If Wes Jackson, founder and president of the Land Institute in Salina, Kans., has one complaint, it's what he calls "our deficit spending of the Earth's ecological capital," from oil and minerals to water and trees. NEWSWEEK asked dozens of thinkers for their solutions, from 300mpg cars to using enormous kites to help pull ships.
1. Zero waste:Recycling paper, plastic and aluminum is a start, but, oh, so 20th century.
Eric Lombardi hates waste. "Landfills are like black holes, where resources go in and never come out," says the executive director of Eco-Cycle, a nonprofit recycler in Boulder, Colo. "As the world's population explodes and its resource base shrinks, we can't afford that." Instead, Lombardi wants manufacturers to make most or all of their products fully recyclable, using materials
designed to be recaptured rather than ending up in junkyards. It's not impossible, as companies like Shaw Carpets and office-furniture maker Steelcase are showing. Both make products with stringent C2C Certification, indicating total recyclability—and 40 other other companies, tapping into the green building trend, are doing the same. "Waste is expensive and inefficient," says Lombardi. "It only appears cheap because the market doesn't send bills to industry for groundwater pollution and resource depletion."
2. LED light bulbs: Never mind the cliché, they really might be a better idea.
Now that we've all dutifully stocked up on compact fluorescents, guess what? A new generation of even better bulbs may be on its way. LED bulbs burn just half the energy, last eight times longer and contain no traces of mercury, as CFLs do. The best of the fledgling bulbs is the Pharox from Lemnis Lighting. While LEDs have long been used for colored digital readouts and traffic signals, manufacturers have had trouble making white LED bulbs that are as strong as incandescents. Truthfully, the Pharox isn't there yet. It produces only as much light as a standard 40-watt bulb, and it's hugely expensive ($39.95 per bulb). On the other hand, it consumes a meager four watts, and a more powerful 60-watt equivalent is coming soon. In November, Lemnis partnered with the Clinton Climate Initiative to help bring the bulb to 40 major cities worldwide.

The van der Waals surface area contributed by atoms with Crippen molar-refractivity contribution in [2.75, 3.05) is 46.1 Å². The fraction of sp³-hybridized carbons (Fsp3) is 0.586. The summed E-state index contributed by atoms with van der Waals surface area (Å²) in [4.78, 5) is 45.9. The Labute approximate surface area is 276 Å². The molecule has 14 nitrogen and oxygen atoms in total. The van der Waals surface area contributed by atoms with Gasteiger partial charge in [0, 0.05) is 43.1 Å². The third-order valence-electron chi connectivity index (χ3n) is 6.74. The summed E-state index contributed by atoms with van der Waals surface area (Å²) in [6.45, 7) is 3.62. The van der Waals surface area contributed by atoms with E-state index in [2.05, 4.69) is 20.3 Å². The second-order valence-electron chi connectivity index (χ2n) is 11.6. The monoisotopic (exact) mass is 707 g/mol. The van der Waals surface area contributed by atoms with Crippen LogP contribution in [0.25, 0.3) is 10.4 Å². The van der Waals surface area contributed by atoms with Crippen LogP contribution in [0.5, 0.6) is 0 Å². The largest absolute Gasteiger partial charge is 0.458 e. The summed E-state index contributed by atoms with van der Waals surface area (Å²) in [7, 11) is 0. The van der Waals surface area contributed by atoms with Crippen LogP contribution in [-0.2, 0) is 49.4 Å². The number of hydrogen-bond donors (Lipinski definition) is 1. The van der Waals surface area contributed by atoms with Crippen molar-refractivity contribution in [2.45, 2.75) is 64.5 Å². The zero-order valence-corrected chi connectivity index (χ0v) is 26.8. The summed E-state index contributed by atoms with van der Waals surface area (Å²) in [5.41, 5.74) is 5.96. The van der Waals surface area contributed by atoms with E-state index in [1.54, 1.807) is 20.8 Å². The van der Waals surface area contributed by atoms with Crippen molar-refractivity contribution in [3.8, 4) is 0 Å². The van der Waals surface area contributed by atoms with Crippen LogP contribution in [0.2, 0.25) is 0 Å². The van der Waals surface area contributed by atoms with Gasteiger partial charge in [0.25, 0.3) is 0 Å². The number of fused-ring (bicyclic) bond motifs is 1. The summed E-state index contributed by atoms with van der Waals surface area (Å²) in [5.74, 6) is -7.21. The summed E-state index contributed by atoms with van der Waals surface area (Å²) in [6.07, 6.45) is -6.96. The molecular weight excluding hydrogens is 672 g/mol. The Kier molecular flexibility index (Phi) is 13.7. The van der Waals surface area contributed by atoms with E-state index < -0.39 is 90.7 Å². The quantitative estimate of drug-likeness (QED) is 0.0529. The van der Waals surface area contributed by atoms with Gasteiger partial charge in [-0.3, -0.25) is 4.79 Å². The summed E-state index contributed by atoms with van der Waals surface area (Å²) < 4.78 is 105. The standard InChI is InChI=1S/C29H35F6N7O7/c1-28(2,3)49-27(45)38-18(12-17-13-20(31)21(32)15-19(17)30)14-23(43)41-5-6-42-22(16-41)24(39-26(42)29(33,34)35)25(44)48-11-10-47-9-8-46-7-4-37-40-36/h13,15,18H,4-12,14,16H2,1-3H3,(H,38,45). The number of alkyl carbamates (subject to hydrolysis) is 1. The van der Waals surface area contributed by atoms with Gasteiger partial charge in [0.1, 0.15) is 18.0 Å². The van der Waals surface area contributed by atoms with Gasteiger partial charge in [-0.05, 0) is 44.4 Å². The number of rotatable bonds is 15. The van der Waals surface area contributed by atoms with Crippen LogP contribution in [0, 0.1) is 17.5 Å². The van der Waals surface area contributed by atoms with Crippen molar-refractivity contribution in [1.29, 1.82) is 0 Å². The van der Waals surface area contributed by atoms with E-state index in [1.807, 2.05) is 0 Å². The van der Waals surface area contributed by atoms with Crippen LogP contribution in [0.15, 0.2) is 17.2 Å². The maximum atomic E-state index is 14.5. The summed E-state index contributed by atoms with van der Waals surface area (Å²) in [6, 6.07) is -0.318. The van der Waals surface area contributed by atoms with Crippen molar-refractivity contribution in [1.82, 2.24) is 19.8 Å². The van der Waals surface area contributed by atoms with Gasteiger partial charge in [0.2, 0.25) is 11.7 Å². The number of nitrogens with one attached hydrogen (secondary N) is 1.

3. Greener fairways: Not all golf courses are bad for the environment.
When Mark Kuhns arrives at work early in the morning, he is greeted by what he calls "my wildlife symphony"—the chirps and squawks of red-winged blackbirds, bluebirds, tree swallows, goldfinches and red-tailed hawks. That might be normal if he worked in a wildlife reserve, but he doesn't. He's director of grounds at Baltusrol Golf Club in Springfield, N.J. Golf courses are infamous for high use of pesticides and water. But Baltusrol is one of 516 U.S. courses (4 percent of the nation's total) that are certified by Audubon International as Audubon sanctuaries. "It takes one to three years to go through the process," says Joellen Zeh, manager of the Audubon Cooperative Sanctuary Program. Courses convert an average of 22 acres of turf grass into wildlife habitat along out-of-play and shoreline areas. "That's 22 acres that don't need to be watered, irrigated, fertilized or mowed on a daily or weekly basis," she says. A survey a few years ago found that 82 percent of sanctuary courses reduced their pesticide use, and when they did have to spray, 92 percent used gentler chemicals. At the same time, 99 percent of managers said playing quality was maintained or improved. Now, if Kuhns hears a complaint about, say, the weedy-looking thistles near hole number seven, he points out the goldfinches clinging to the stalks and eating the seeds. He usually makes a convert.
4. Kite sails: The world's oldest form of propulsion may soon return to shipping.
Any idea how far the largest container ships can go on a gallon of fuel? Try 37 feet. That adds up to 2 billion barrels of petroleum a year. "If the shipping industry were a country, it would be No. 7 in carbon emissions," says Michael Hirshfield, chief scientist for Oceana.